Hey, football fans, you still remember the 2005 Orange Bowl, don't you? USC's 55-19 rout over Oklahoma to seal the national championship? The Trojans' emphatic, 24-point explosion in the second quarter Matt Leinart's Orange Bowl-record five touchdown passes? The brutal chorus of boos rained upon Ashlee Simpson at halftime? Seems like only yesterday, doesn't it?
Yeah, well, you hereby instructed to forget all that, beginning with the postgame trophy ceremony. Officially speaking, in fact, there was no 2005 Orange Bowl: The NCAA officially struck the game from the record book last year when it retroactively declared USC running back Reggie Bush ineligible for receiving illegal benefits. And today, less than two weeks after the NCAA shot down USC's appeal of those sanctions, the BCS' presidential oversight committee has made good on its promise to formally strip SC of its championship. Here's the official statement from Penn State president Graham Spanier, head of the committee:
"The BCS arrangement crowns a national champion, and the BCS games are showcase events for post-season football," executive director Bill Hancock said in a statement. "One of the best ways of ensuring that they remain so is for us to foster full compliance with NCAA rules. Accordingly, in keeping with the NCAA's recent action, USC's appearances are being vacated.
"This action reflects the scope of the BCS arrangement and is consistent with the NCAA's approach when it subsequently discovers infractions by institutions whose teams have played in NCAA championship events."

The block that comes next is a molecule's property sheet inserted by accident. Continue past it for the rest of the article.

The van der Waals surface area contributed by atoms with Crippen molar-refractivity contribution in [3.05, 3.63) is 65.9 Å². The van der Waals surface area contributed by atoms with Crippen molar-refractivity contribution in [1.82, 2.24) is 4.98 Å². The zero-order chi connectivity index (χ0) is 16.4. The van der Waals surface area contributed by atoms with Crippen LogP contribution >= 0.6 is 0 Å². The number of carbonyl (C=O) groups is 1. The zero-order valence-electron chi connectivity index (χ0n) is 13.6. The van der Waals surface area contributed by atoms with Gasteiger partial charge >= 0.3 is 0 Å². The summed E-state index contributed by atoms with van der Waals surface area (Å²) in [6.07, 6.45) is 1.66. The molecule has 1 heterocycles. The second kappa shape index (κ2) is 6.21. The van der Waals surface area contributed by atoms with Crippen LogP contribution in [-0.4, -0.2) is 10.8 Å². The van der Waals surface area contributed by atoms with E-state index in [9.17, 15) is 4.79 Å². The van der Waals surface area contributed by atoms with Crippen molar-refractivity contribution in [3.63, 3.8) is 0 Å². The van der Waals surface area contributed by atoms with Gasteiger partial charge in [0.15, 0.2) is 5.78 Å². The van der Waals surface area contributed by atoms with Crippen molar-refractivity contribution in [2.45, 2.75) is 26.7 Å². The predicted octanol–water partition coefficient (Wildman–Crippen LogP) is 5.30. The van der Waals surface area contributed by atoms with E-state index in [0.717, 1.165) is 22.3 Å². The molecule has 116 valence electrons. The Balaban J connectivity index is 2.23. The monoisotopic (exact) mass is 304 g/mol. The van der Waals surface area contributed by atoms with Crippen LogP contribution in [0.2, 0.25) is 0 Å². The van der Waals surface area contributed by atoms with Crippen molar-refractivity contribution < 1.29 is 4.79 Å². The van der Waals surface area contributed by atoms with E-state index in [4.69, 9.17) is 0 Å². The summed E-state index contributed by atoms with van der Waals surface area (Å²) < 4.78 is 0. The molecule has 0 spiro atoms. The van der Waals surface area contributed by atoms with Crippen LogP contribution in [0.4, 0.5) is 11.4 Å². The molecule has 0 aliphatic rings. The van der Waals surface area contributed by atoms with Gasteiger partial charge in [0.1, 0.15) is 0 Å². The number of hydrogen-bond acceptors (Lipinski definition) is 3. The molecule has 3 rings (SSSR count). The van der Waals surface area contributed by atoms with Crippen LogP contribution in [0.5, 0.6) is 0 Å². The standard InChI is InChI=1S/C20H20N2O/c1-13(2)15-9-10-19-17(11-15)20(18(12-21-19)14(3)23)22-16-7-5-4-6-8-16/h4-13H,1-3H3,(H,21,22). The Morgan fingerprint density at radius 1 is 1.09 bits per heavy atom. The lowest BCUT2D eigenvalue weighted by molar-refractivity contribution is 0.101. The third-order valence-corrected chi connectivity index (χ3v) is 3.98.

The decision comes as no surprise, considering BCS executive director/maintenance man Bill Hancock made it abundantly clear after sanctions were handed down last year that the the Trojans' title would be stripped at the end of the appeal process. In fact, the delay was only a polite formality: USC's appeal only sought to reduce scholarship penalties and cut a postseason ban from two years to one (the Trojans "voluntarily" served the first half of the ban last season), and did not challenge Bush's eligibility for the '05 Orange Bowl. Even if the appeal had succeeded, the championship would still have been stricken from the record.
Last year's media guide even included an asterisk noting that the '04 championship was "vacated due to NCAA penalty," though it still listed the BCS championship alongside the titles it claimed that season from the Associated Press, USA Today, Jeff Sagarin and more than a dozen other selectors, all of which still stand except for the one voted by the Football Writers Association of America, which voted to revoke the 2004 Grantland Rice Trophy from USC as soon as the sanctions dropped last year. With that AP title still sitting next to the equally controversial AP title from 2003, the Trojans can still technically call themselves the only "back-to-back national champions" of the BCS era, even without an actual BCS championship on the official record.
And to answer your next question, yes, the stripped BCS championship will remain vacant — as of today, there is simply no official BCS champion for 2004 — though in a slightly more just world the repossessed trophy would be split in half and shipped off to Auburn and Utah, respectively, for their undefeated records that season. (In a perfectly just world, they both would have had the chance to play for it in a playoff in the first place.) USC would also be allowed to put up an historical marker in the newly vacant space in its trophy case that reads "The BCS Championship Trophy once sat here."
Oklahoma, however, would still get nothing. Because even when you're rewriting history, some realities are just too vivid to go down the memory hole.
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Matt Hinton is on Twitter: Follow him @DrSaturday.